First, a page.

galaxies.Comment: 5 pages, uuencoded postscript file with figures, SISSA Preprint
72/94/A, A&A Letters in pres

### A Lagrangian Dynamical Theory for the Mass Function of Cosmic Structures: I Dynamics

A new theory for determining the mass function of cosmic structures is
presented. It relies on a realistic treatment of collapse dynamics.
Gravitational collapse is analyzed in the Lagrangian perturbative framework.
Lagrangian perturbations provide an approximation of truncated type, i.e.
small-scale structure is filtered out. The collapse time is suitably defined as
the instant at which orbit crossing takes place. The convergence of the
Lagrangian series in predicting the collapse time of a homogeneous ellipsoid is
demonstrated; it is also shown that third-order calculations are necessary in
predicting collapse. Then, the Lagrangian prediction, with a correction for
quasi-spherical perturbations, can be used to determine the collapse time of a
homogeneous ellipsoid in a fast and precise way. Furthermore, ellipsoidal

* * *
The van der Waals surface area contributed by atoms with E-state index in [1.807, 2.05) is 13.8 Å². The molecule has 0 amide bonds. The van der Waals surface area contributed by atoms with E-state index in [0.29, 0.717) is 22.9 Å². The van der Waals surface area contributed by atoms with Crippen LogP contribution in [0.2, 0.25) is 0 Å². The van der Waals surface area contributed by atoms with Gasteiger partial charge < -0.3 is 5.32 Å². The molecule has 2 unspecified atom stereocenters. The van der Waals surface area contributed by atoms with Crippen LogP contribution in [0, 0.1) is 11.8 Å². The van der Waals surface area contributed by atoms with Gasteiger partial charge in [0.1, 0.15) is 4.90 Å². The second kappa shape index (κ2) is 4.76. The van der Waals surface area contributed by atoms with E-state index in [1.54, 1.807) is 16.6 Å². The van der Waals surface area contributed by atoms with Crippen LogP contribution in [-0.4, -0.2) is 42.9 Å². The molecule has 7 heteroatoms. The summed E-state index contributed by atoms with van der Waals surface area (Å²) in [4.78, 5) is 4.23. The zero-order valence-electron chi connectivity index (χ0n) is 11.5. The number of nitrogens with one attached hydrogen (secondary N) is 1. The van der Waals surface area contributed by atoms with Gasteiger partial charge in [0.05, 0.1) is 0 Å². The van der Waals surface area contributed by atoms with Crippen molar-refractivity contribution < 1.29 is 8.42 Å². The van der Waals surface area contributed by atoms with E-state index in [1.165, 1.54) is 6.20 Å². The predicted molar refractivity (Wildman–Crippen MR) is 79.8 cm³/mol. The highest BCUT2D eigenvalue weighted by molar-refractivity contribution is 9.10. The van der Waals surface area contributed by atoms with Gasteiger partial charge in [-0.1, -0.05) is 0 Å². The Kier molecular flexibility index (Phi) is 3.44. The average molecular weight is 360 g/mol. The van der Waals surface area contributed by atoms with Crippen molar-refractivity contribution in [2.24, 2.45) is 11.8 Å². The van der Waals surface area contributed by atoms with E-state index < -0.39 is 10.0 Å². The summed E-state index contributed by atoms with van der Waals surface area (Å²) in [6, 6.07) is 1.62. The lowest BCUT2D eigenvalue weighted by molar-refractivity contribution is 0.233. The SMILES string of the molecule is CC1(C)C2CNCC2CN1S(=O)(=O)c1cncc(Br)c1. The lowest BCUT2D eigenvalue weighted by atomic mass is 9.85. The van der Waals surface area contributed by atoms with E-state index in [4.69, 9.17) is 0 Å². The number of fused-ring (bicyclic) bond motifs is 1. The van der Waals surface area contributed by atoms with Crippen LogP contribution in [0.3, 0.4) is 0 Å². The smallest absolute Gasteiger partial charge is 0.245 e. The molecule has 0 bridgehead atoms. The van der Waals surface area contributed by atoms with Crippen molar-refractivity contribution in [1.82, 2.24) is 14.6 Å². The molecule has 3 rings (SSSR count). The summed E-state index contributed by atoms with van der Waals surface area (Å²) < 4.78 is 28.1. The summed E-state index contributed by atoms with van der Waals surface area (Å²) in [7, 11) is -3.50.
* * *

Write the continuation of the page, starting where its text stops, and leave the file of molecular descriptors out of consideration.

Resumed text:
collapse can be considered as a particular truncation of the Lagrangian series.
Gaussian fields with scale-free power spectra are then considered. The
Lagrangian series for the collapse time is found to converge when the collapse
time is not large. In this case, ellipsoidal collapse gives a fast and accurate
approximation of the collapse time; spherical collapse is found to poorly
reproduce the collapse time, even in a statistical sense. Analytical fits of
the distribution functions of the inverse collapse times, as predicted by the
ellipsoid model and by third-order Lagrangian theory, are given. These will be
necessary for a determination of the mass function, which will be given in
paper II.Comment: 18 pages, Latex, uses mn.sty and psfig, 7 postscript figures (fig. 2
and 3 not complete). Revised version, stylistic changes. MNRAS, in pres

### The Cosmological Mass Function with 1D Gravity

The cosmological mass function problem is analyzed in full detail in the case
of 1D gravity, with analytical, semi-analytical and numerical techniques. The
extended Press & Schechter theory is improved by detailing the relation between
smoothing radius and mass of the objects. This is done by introducing in the
formalism the concept of a growth curve for the objects. The predictions of the